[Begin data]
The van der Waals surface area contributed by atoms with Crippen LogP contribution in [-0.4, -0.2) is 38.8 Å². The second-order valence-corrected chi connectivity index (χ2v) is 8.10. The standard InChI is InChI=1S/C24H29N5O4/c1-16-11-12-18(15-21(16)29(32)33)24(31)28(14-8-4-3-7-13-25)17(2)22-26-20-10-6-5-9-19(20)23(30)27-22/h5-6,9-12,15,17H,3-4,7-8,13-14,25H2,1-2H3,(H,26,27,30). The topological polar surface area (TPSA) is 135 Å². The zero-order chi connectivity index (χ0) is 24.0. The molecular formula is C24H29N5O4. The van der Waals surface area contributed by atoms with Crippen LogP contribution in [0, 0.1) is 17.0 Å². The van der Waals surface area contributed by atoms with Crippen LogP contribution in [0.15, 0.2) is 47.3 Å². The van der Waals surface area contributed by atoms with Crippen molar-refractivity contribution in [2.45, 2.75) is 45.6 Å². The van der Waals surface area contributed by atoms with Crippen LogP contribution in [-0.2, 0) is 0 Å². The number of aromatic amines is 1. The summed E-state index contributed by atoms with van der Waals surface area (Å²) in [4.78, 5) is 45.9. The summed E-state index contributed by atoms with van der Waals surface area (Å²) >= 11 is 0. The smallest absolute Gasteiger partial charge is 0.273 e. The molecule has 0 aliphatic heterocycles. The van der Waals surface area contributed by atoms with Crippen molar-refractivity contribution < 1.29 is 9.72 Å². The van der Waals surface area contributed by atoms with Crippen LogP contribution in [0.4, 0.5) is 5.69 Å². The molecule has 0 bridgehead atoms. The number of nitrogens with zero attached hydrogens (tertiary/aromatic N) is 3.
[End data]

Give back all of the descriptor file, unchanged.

The van der Waals surface area contributed by atoms with Crippen LogP contribution in [-0.4, -0.2) is 38.8 Å². The second-order valence-corrected chi connectivity index (χ2v) is 8.10. The standard InChI is InChI=1S/C24H29N5O4/c1-16-11-12-18(15-21(16)29(32)33)24(31)28(14-8-4-3-7-13-25)17(2)22-26-20-10-6-5-9-19(20)23(30)27-22/h5-6,9-12,15,17H,3-4,7-8,13-14,25H2,1-2H3,(H,26,27,30). The topological polar surface area (TPSA) is 135 Å². The zero-order chi connectivity index (χ0) is 24.0. The molecular formula is C24H29N5O4. The van der Waals surface area contributed by atoms with Crippen LogP contribution in [0, 0.1) is 17.0 Å². The van der Waals surface area contributed by atoms with Crippen LogP contribution in [0.15, 0.2) is 47.3 Å². The van der Waals surface area contributed by atoms with Crippen molar-refractivity contribution in [2.45, 2.75) is 45.6 Å². The van der Waals surface area contributed by atoms with Crippen LogP contribution in [-0.2, 0) is 0 Å². The number of aromatic amines is 1. The summed E-state index contributed by atoms with van der Waals surface area (Å²) in [4.78, 5) is 45.9. The summed E-state index contributed by atoms with van der Waals surface area (Å²) >= 11 is 0. The smallest absolute Gasteiger partial charge is 0.273 e. The molecule has 0 aliphatic heterocycles. The van der Waals surface area contributed by atoms with Crippen molar-refractivity contribution < 1.29 is 9.72 Å². The van der Waals surface area contributed by atoms with Crippen LogP contribution in [0.4, 0.5) is 5.69 Å². The molecule has 0 bridgehead atoms. The number of nitrogens with zero attached hydrogens (tertiary/aromatic N) is 3.